The leading maker of e-cigarettes, Juul Labs, attempted to roll out an anti-vaping curriculum in schools earlier this year, offering school districts thousands of dollars and new technologies to implement it, according to documents and emails obtained by CNN.
The company abandoned these efforts in May, not long after its initial outreach, in response to a backlash from health and education advocates.
“Under no circumstance should anybody from the tobacco, nicotine, vaping industries be involved in or implementing tobacco prevention programs,” said Bonnie Halpern-Felsher, professor of pediatrics in Stanford University’s Division of Adolescent Medicine. She published an article last month slamming the curriculum in the Journal of Adolescent Health.
Halpern-Felsher, who is also the founder and executive director of the Stanford Tobacco Prevention Toolkit, had been developing her own curriculum on vaping when she was approached by California education advocates who had gotten wind of Juul’s curriculum in late 2017.
She recalled their message: “You guys need to do something yesterday.”
What’s in it?
Halpern-Felsher said the Juul curriculum was “completely missing the most important pieces” of a bona fide prevention effort.
For example, it didn’t discuss the role of industry and marketing in promoting nicotine use. And it touted mindfulness as a prevention tool, despite what she described as a lack of evidence that it works in this context. Some of the curriculum’s exercises included guided meditation and swinging a pendulum over a piece of paper to discuss the “power of the mind,” she writes in the article.
In a version of the curriculum provided by Halpern-Felsher, teachers are referred to a primer video, which links to an Australian vaping company and says that people vape to “reduce harm” and “save money” over cigarettes. (The Stanford toolkit describes the former as a “misperception.”)
At the end of the video: a popup box that says, “New to vaping? We’ll help you take those first steps.”
The materials rarely mention Juul by name, Halpern-Felsher said.
What they did mention, however, was her own work – the Stanford toolkit – which was referenced as a resource in Juul materials reviewed by CNN.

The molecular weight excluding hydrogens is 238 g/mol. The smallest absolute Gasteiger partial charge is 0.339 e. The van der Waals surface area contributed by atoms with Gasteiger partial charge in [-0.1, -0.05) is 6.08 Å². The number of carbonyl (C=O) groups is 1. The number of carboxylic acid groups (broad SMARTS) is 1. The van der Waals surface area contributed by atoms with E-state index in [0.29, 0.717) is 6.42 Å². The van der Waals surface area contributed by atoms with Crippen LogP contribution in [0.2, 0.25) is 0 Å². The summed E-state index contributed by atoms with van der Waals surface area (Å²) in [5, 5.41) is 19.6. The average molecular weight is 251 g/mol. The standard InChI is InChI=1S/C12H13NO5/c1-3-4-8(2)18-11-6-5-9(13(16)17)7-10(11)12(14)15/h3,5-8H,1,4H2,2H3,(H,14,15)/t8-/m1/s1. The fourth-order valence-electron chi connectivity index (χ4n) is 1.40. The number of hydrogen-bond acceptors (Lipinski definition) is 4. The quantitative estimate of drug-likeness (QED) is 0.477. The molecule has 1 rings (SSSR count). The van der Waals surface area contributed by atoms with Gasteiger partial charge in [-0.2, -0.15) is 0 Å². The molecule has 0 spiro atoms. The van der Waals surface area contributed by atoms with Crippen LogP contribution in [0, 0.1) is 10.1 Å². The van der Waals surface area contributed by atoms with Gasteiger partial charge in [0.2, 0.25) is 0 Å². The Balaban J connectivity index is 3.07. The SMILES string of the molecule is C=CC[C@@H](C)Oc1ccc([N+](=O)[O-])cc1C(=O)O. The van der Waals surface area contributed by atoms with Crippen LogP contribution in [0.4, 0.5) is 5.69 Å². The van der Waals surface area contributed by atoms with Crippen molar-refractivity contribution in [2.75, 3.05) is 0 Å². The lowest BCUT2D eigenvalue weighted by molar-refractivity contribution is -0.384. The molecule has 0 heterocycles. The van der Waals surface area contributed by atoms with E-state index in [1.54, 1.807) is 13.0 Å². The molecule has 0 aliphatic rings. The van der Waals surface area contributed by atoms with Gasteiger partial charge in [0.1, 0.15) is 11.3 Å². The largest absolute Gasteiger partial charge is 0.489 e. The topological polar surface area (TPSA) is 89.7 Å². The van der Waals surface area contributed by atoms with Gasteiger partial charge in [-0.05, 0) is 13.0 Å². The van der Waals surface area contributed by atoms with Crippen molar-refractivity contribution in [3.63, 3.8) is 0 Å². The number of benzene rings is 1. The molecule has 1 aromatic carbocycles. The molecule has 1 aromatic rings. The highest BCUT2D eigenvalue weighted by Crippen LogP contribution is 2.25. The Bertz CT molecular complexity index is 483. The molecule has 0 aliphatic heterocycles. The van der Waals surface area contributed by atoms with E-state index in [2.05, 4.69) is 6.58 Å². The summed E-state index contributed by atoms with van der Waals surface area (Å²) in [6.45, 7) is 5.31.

She became aware of this when a colleague falsely accused her of working with or receiving money from the company.
“That’s when I said, ‘wait, something’s going on here,’ ” Halpern-Felsher said.
On the alert
“The Spokane Regional Health District is listed as one of the resources on which they based their prevention initiative, which was of great concern to Spokane,” Frances Limtiaco, program manager for the Washington State Department of Health’s Tobacco and Vapor Product Prevention and Control Program, wrote in an emailed statement.
“However, we were never able to determine how this came to be,” she added.
This prompted Limtiaco and her colleagues to send out an alert in March to Washington schools warning them that “Juul Labs are piloting their prevention program … to middle and high schools.”
“The tobacco industry has a long history of sponsoring youth prevention programming that ultimately undermine evidence-based tobacco control efforts, and JUUL is no different,” the alert said.
No schools or school districts responded to the alert saying they had received offers from the company, Limtiaco noted.
A similar alert was sent by email in February by school health officials with the California Department of Education.
“People have said to me in the schools … ‘I’m concerned because I’m hearing about Juul trying to come to our schools and offering this money,’ ” Halpern-Felsher said.
“There was a lot of confusion.”